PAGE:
Matt Thompson Scouting Report (2010)
Matt Thompson is gaining momentum in prospect circles as he currently boasts the most impressive stat line in the Hickory Crawdads four million dollar rotation. After seeing his name pop up on a number of other sites, I figured why not chime in with a game report from a recent start. During his April 26th start versus Savannah, Thompson scattered seven hits over six innings while giving up one earned run. He chipped in seven strikeouts and a lone walk. An impressive start indeed, but does the raw stuff match the impressive peripherals?
Physique and Athleticism – With an ideal pitcher’s frame, Thompson has the thick hips and trunk one looks for in a durable starter. His over-the-top arm action is clean, but limits movement on the fastball. His motion is also easily repeatable which has led to a low walk rate and gives Thompson the ability to pound the black on either side of the plate. While Thompson has plenty going for him, his present size and body type limit his projection physically which keeps him as more of an innings eater.
Mound Presence – In working off of the curveball, Thompson made me a bit uneasy as one generally wants to see a pitcher attack hitters in the “Sally”. However, he spent much of the appearance working off of his curveball which can be viewed as both a good and bad thing. It’s great to see a pitcher at this level who trusts his breaking pitch enough to throw it any count, but it left me wondering if this was a regular occurrence or simply the focus of this particular outing. If this is the norm, it raises the question of whether throwing so many off-speed pitches could affect his ability to build arm strength. Overall, Thompson showed supreme confidence on the mound, and never came close to losing his poise even with runners frequently on base.
Fastball – Thompson’s four-seamer sat 88-90 MPH, topping out at 91. His arm action was free and easy in the upper-80’s, but hitting 90+ required a little extra oomph. In time, continued physical maturation should allow him to consistently work in the 90-91 range. What the pitch lacked in movement, he made up for in location and the ability to move the pitch in and out. For a pitcher like Thompson, added movement to his fastball will make the pitch far more effective than a mile or two on the radar gun. With his over-the-top arm action, I wonder where that movement is going to come from? Until it becomes less hittable, it’s hard to give it more than a borderline average grade. With a GO/AO ratio of better than 2-1 due to a strong curveball, a little sink and fade to Thompson’s fastball would be a huge boon to his prospect status.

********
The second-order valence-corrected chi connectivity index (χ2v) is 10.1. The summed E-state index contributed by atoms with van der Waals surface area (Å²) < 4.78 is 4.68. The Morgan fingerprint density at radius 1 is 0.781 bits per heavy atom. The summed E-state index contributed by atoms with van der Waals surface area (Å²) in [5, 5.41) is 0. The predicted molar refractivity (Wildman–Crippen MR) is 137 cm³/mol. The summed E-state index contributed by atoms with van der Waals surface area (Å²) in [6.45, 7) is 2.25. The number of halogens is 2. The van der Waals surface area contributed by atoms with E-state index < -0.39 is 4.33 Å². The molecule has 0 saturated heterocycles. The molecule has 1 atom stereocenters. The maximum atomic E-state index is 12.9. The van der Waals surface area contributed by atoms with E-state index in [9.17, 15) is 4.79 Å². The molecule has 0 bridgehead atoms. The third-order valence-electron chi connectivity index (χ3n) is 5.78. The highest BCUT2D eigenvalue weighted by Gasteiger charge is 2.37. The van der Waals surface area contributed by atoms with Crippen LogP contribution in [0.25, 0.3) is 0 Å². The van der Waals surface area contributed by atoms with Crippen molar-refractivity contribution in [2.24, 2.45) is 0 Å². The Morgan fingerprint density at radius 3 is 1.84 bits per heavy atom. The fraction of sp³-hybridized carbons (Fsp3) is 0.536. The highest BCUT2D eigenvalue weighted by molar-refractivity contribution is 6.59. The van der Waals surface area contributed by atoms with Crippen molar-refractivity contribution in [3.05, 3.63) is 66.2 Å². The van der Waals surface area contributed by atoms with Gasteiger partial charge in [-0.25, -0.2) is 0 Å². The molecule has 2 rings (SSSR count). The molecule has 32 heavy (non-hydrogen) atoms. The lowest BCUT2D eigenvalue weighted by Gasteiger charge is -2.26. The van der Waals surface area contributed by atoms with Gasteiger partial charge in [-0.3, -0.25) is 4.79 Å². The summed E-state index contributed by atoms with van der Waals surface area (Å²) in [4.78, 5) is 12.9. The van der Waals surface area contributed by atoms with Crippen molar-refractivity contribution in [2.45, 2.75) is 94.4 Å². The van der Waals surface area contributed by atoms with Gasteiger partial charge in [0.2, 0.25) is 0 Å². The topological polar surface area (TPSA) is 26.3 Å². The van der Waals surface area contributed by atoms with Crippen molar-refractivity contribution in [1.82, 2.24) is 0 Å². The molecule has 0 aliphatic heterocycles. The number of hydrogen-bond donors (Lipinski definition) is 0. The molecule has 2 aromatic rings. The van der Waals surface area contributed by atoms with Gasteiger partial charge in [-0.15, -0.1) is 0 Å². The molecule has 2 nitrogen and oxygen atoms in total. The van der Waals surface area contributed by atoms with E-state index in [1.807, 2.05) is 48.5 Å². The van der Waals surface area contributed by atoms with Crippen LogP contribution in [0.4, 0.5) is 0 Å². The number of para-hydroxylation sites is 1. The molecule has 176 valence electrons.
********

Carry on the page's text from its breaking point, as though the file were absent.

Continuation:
Curveball – His best pitch, it had sharp downward action which bordered on “wipeout offering” down in the zone. At 76-78 MPH, Thompson showed enough confidence in the pitch to throw it any count. In setting up hitters, Thompson frequently worked “backwards” using his curveball to set up his fastball. While the pitch raises his overall floor and allows him to dominate the current level of competition, his other offerings are going to be what ultimately determines whether his repertoire is good enough for the rotation long term.
Changeup – Reported to be about average by Jason Parks of BBTIA, I was not able to collect a single radar reading on his changeup in game action as he reportedly threw the pitch just three times. In knowing Thompson’s changeup is his weakest offering, and his being staked to a double-digit run lead early, it would have been a perfect opportunity to focus on the pitch and throw it a number of times. Thompson’s hesitation to incorporate a third offering with a large lead left me wondering how much confidence he has in the pitch? It’s definitely something to monitor going forward and limits his projection in my mind until I receive additional information about the offering.
Overall, Thompson was efficient and put together a strong performance. However, a lack of velocity and quality third offering limits his ceiling. While his numbers are dominant across the board except for his H/IP totals, Thompson reminds me of a number of other pitchers who have graduated the “Sally” only to struggle at the high-A level.
Padres prospect Dexter Carter and Red Sox farmhand Stolmy Pimentel have similar repertoires to Thompson in terms of a relatively flat fastball and curveball which flashes plus. From watching them live and following their subsequent struggles, Thompson has some work to do before I become a buyer.
24 Jan 2014 / Mike Newman /
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